The Treasury Department already has referred 12 cases representing a total of more than $8 million in unpaid taxes to the island’s justice department. “This money belongs to the people of Puerto Rico,” Justice Secretary Cesar Miranda said. “It represents a teacher’s salary, a town’s road, a police officer’s uniform.”  

Two business owners have been charged with 36 counts of tax evasion and illegal appropriation, and officials warned that dozens of others could face similar accusations 

Puerto Rico’s government is in a bind. They are indebted to Wall Street and its Hedge Fund partners as they are to Washington. Hedge funds do not include Puerto Rico’s Government officials in their meetings. Bloomberg News reported that Jones Law Firm (who was one of the law firms restructuring Detroit’s bankruptcy) had a meeting that did not include Puerto Rican officials, “Commonwealth officials aren’t involved in the Jones Day meeting and didn’t call for it, according to the statement.” But Puerto Rico’s Government Development Bank’s statement said that “We made significant progress in implementing our fiscal and economic development plans in 2013, and are determined to continue that progress in 2014.” The Puerto Rico government will proceed to actions dictated by Washington and Wall Street duopoly that will undermine the economy.

$70 Billion in debt will increase as the islands residents continue to flee towards other depressed states for job opportunities within the US, including Florida, New York and Chicago. All states mentioned have high unemployment rates, foreclosures as more business and individual bankruptcies continue to rise. Florida now leads the United States in what you would call “Zombie Foreclosures.” In a 2014 article by called ‘Florida leads nation in ‘zombie foreclosures,’ RealtyTrac says’ claimed that “RealtyTrac considers a “Zombie Foreclosure” when a homeowner abandons a house that is facing a pending foreclosure action. There are about 55,000 of those in Florida, more than triple the nearest state of Illinois.” An economic situation Puerto Ricans arriving in Florida would find to be as dire as it was in their homeland. Increasing tax collections on Puerto Rican businesses and people would only elevate the economic situation to an even worst state of economic affairs. This would create insecurities even among the small business owners who sell produce or ice cream on the road. As you tax more businesses to pay the States debts, you reduce profits that would be used to reinvest in equipment, supplies and even create or maintain jobs to grow the economy.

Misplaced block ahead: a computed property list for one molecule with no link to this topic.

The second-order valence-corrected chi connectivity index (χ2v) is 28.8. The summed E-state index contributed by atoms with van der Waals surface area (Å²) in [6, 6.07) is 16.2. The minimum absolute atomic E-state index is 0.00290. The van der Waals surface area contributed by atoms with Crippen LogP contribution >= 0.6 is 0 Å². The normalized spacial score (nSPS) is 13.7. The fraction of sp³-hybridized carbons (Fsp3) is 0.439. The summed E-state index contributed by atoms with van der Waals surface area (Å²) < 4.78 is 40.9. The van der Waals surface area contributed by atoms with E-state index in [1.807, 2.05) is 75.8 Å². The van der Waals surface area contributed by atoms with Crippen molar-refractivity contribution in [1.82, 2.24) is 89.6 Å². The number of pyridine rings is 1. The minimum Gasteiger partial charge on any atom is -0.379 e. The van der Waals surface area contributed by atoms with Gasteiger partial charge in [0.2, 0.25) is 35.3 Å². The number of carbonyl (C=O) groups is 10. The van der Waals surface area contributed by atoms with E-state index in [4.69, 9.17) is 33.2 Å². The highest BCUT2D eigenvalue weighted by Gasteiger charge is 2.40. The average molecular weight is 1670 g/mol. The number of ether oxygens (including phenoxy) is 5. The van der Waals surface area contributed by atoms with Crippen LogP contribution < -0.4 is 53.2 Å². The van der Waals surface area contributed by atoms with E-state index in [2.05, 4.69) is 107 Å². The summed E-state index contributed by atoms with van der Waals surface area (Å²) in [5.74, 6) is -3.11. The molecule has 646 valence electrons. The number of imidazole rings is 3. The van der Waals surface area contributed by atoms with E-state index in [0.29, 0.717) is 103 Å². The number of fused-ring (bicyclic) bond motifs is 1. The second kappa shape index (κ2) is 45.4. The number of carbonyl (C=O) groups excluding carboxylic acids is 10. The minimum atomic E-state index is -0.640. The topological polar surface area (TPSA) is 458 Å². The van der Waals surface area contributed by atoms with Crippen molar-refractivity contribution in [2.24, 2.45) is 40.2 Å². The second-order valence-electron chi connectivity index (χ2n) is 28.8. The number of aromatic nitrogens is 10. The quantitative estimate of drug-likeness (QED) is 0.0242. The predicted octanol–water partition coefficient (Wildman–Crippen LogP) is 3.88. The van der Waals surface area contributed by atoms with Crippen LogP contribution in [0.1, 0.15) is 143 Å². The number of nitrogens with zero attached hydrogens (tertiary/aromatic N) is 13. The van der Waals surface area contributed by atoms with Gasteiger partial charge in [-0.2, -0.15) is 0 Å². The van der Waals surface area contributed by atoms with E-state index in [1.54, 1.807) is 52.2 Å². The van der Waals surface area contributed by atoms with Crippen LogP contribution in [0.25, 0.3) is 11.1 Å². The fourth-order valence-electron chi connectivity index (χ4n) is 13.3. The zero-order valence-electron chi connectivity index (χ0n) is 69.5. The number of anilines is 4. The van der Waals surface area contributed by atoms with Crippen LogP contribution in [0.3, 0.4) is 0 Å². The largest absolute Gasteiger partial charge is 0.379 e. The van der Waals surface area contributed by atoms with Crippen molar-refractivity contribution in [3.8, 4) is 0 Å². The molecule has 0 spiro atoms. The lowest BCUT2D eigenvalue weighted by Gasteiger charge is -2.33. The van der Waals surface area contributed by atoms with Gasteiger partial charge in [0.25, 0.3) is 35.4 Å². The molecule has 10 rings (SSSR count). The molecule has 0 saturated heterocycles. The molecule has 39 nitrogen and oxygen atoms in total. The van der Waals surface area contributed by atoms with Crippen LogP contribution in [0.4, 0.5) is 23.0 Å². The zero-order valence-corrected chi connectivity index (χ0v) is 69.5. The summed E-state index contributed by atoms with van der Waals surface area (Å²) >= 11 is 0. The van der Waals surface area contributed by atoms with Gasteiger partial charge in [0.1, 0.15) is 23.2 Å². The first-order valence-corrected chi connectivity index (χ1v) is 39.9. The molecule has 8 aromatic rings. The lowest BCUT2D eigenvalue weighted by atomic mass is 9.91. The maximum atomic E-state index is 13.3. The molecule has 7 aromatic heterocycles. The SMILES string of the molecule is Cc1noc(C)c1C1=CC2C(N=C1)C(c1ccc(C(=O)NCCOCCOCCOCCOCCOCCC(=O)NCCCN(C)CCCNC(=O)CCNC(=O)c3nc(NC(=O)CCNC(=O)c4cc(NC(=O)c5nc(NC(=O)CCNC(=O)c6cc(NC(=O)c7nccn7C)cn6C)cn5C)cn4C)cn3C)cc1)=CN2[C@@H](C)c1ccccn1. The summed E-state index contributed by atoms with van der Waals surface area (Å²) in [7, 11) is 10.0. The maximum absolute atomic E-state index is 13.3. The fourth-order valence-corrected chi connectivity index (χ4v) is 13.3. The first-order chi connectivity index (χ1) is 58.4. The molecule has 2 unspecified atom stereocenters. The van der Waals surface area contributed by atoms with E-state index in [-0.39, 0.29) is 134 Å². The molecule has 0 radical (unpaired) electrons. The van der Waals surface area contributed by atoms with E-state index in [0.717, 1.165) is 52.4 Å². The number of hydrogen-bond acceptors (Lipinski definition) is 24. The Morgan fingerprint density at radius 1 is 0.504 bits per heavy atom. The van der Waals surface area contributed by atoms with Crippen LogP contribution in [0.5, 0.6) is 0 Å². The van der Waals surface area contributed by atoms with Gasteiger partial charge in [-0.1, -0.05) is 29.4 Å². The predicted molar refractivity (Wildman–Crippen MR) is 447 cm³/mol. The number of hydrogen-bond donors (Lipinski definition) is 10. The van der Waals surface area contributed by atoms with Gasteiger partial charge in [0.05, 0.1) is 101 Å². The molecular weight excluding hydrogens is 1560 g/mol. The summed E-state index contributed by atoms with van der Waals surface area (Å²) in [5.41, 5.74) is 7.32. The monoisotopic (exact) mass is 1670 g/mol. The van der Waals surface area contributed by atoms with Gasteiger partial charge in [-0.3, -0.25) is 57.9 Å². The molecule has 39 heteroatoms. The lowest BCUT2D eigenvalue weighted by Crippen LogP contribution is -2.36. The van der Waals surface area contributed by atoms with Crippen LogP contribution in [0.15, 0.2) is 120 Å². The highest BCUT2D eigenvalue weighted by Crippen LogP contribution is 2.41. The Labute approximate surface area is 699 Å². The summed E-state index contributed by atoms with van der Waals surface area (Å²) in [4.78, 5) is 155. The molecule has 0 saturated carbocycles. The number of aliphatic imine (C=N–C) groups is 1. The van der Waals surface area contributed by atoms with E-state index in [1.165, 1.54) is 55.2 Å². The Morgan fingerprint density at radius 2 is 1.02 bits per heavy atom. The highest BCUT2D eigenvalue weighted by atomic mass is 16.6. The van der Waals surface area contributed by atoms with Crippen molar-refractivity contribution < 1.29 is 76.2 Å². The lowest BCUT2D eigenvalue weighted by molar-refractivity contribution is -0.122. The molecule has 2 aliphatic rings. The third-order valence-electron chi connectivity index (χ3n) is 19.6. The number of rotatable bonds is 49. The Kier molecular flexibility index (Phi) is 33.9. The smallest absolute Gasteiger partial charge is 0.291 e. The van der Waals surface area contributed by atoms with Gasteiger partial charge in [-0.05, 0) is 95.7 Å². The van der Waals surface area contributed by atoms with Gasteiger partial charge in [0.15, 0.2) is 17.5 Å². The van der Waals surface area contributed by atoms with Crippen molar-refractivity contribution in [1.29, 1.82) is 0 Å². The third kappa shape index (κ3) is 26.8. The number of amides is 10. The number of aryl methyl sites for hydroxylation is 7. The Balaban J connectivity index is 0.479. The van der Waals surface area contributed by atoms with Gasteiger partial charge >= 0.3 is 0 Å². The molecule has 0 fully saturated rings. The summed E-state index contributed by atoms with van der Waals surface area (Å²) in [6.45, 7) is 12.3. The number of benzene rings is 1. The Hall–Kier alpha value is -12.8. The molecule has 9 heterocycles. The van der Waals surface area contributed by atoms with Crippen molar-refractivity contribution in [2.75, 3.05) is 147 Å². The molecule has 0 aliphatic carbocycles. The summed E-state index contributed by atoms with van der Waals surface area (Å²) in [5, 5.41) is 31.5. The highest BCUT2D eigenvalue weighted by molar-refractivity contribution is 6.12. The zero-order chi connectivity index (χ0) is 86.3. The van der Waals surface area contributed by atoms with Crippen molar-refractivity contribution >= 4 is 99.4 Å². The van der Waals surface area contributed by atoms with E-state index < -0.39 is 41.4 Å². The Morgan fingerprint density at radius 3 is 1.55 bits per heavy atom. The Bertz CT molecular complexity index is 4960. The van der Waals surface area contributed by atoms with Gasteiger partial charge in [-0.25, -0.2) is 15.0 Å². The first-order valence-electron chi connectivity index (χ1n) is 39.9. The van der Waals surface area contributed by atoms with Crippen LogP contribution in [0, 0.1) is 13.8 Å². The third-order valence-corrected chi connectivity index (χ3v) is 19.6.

Not only would it place the burden on the Puerto Rican people, it would frighten foreign businesses, private investors and individuals from investing on the island’s economy that can create jobs. Puerto Rico’s government under Governor Padilla is just another administration under Washington’s rule. Taxing businesses and individuals was the only option the Puerto Rican Government had with regards to their enormous debt burden they face. Besides, Puerto Rico’s largest employer is the government; a bureaucracy that does not produce any goods for trade besides Pharmaceuticals and a handful of other products for the US market. The new actions taken by the Padilla government on behalf of the financial elites is at the expense of those who are financially struggling. It is just business as usual.